El Salvador: Country will not pay wages in Bitcoin

Minister of Labor denies rumours country is set to pay wages in Bitcoin.

· 2 min read
Bitcoin
Bitcoin

The Minister of Labor and Social Welfare of El Salvador Rolando Castro has denied earlier claims making rounds in the media that country is making plans to stay paying salary in BTC.

The Minister took to Twitter on Wednesday to refute the claims, saying that his ministry has not discussed with the Ministry of Finance and the Ministry of Economy of the country to analyse the possibility of Bitcoin-based salaries.

He also added that his office could not make monetary decisions. “Monetary issues fall under the economic cabinet, and I’m not part of it,” he said.

Castro went further to clear the misconceptions by stating that he was just answering a question and that it would be too hasty to start looking into wages.

Local radio Fuego GMV had earlier reported that the government of El Salvador has started to address the issue of wages and the use of Bitcoin. It claimed that Labor Minister Rolando Castro explained that his ministry was trying to determine” whether companies should pay their employees’ salaries via virtual currency. “

The Ministry of the Economy and the Ministry of Finance will work together to determine whether this is possible and desirable. The monetary law of 2001 had allowed the country to adopt the dollar in addition to the official currency colon in order to fight against inflation.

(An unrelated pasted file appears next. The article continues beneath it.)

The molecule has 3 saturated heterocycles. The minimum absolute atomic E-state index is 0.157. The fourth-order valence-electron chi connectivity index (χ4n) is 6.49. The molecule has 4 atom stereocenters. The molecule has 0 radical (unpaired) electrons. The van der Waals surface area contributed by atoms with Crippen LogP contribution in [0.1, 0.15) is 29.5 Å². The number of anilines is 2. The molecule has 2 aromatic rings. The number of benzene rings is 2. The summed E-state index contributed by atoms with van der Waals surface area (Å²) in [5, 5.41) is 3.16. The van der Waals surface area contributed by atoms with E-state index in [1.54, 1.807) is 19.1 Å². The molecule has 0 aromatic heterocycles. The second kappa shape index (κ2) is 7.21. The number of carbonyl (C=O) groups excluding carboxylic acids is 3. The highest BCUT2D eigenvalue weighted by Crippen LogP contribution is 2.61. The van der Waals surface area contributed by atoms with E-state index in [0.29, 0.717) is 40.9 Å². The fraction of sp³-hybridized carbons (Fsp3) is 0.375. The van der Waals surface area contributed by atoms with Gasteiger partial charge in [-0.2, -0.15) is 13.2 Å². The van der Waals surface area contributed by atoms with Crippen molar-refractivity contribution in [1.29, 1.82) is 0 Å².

However, it is interesting to note that El Salvador is a pro-Bitcoin country, following the recent adoption of crypto as a legal tender by the country’s parliament. This made the country the first to achieve this milestone.

Mixed reactions have since trailed the update. While the crypto community accepted the development with an ovation, the news has angered some people.

One of those displeased with the move is Professor of applied economics at Johns Hopkins University Steve Hanke.

Hanke said that El Salvador’s recent decision to legalise Bitcoin as a legal tender would completely collapse El Salvador’s economy.’

While responding to questions in an interview on Kitco News on Tuesday described the decision of the parliament of El Salvador as “an economic stupidity.”

The current price of bitcoin is $39,226.93, dropping by 2.16% in the last 24 hours. Bitcoin has a current market cap of $734.95B and a market volume of $34.17B.